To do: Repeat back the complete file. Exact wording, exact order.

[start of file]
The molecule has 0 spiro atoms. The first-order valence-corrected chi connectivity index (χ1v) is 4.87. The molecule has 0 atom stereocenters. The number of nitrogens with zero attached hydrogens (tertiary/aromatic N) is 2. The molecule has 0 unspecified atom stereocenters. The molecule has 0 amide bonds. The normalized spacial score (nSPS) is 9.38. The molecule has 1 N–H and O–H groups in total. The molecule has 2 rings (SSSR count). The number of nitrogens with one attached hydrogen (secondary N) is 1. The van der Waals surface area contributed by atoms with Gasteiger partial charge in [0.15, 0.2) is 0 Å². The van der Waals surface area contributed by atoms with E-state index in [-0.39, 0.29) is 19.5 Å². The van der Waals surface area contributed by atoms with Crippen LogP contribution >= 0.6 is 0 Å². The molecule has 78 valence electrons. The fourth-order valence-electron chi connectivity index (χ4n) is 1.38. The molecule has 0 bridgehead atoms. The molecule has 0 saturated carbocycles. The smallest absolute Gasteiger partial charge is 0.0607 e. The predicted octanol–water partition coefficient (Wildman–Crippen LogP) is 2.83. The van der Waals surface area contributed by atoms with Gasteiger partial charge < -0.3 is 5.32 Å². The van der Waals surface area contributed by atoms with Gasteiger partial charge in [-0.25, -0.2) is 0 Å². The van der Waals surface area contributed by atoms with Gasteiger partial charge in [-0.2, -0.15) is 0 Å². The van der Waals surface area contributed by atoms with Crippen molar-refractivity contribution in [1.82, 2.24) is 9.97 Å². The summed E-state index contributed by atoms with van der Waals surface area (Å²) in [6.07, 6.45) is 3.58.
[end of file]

The molecule has 0 spiro atoms. The first-order valence-corrected chi connectivity index (χ1v) is 4.87. The molecule has 0 atom stereocenters. The number of nitrogens with zero attached hydrogens (tertiary/aromatic N) is 2. The molecule has 0 unspecified atom stereocenters. The molecule has 0 amide bonds. The normalized spacial score (nSPS) is 9.38. The molecule has 1 N–H and O–H groups in total. The molecule has 2 rings (SSSR count). The number of nitrogens with one attached hydrogen (secondary N) is 1. The van der Waals surface area contributed by atoms with Gasteiger partial charge in [0.15, 0.2) is 0 Å². The van der Waals surface area contributed by atoms with E-state index in [-0.39, 0.29) is 19.5 Å². The van der Waals surface area contributed by atoms with Crippen LogP contribution >= 0.6 is 0 Å². The molecule has 78 valence electrons. The fourth-order valence-electron chi connectivity index (χ4n) is 1.38. The molecule has 0 bridgehead atoms. The molecule has 0 saturated carbocycles. The smallest absolute Gasteiger partial charge is 0.0607 e. The predicted octanol–water partition coefficient (Wildman–Crippen LogP) is 2.83. The van der Waals surface area contributed by atoms with Gasteiger partial charge < -0.3 is 5.32 Å². The van der Waals surface area contributed by atoms with Gasteiger partial charge in [-0.25, -0.2) is 0 Å². The van der Waals surface area contributed by atoms with Gasteiger partial charge in [-0.2, -0.15) is 0 Å². The van der Waals surface area contributed by atoms with Crippen molar-refractivity contribution in [1.82, 2.24) is 9.97 Å². The summed E-state index contributed by atoms with van der Waals surface area (Å²) in [6.07, 6.45) is 3.58.